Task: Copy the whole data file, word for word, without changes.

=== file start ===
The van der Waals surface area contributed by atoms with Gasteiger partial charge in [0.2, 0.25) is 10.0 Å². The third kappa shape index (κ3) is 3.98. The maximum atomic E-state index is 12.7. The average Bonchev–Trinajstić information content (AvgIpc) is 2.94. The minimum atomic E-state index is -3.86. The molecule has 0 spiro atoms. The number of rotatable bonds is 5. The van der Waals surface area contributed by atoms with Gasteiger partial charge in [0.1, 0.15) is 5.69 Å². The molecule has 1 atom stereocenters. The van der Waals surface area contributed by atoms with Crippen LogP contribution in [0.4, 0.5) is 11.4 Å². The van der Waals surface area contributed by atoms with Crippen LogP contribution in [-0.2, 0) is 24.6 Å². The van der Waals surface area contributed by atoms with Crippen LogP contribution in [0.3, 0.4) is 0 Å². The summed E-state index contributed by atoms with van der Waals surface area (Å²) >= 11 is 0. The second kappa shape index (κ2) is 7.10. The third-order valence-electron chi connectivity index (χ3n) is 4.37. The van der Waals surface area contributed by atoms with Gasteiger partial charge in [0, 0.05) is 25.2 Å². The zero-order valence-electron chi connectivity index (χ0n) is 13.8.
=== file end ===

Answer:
The van der Waals surface area contributed by atoms with Gasteiger partial charge in [0.2, 0.25) is 10.0 Å². The third kappa shape index (κ3) is 3.98. The maximum atomic E-state index is 12.7. The average Bonchev–Trinajstić information content (AvgIpc) is 2.94. The minimum atomic E-state index is -3.86. The molecule has 0 spiro atoms. The number of rotatable bonds is 5. The van der Waals surface area contributed by atoms with Gasteiger partial charge in [0.1, 0.15) is 5.69 Å². The molecule has 1 atom stereocenters. The van der Waals surface area contributed by atoms with Crippen LogP contribution in [0.4, 0.5) is 11.4 Å². The van der Waals surface area contributed by atoms with Crippen LogP contribution in [-0.2, 0) is 24.6 Å². The van der Waals surface area contributed by atoms with Crippen LogP contribution in [0.3, 0.4) is 0 Å². The summed E-state index contributed by atoms with van der Waals surface area (Å²) >= 11 is 0. The second kappa shape index (κ2) is 7.10. The third-order valence-electron chi connectivity index (χ3n) is 4.37. The van der Waals surface area contributed by atoms with Gasteiger partial charge in [0, 0.05) is 25.2 Å². The zero-order valence-electron chi connectivity index (χ0n) is 13.8.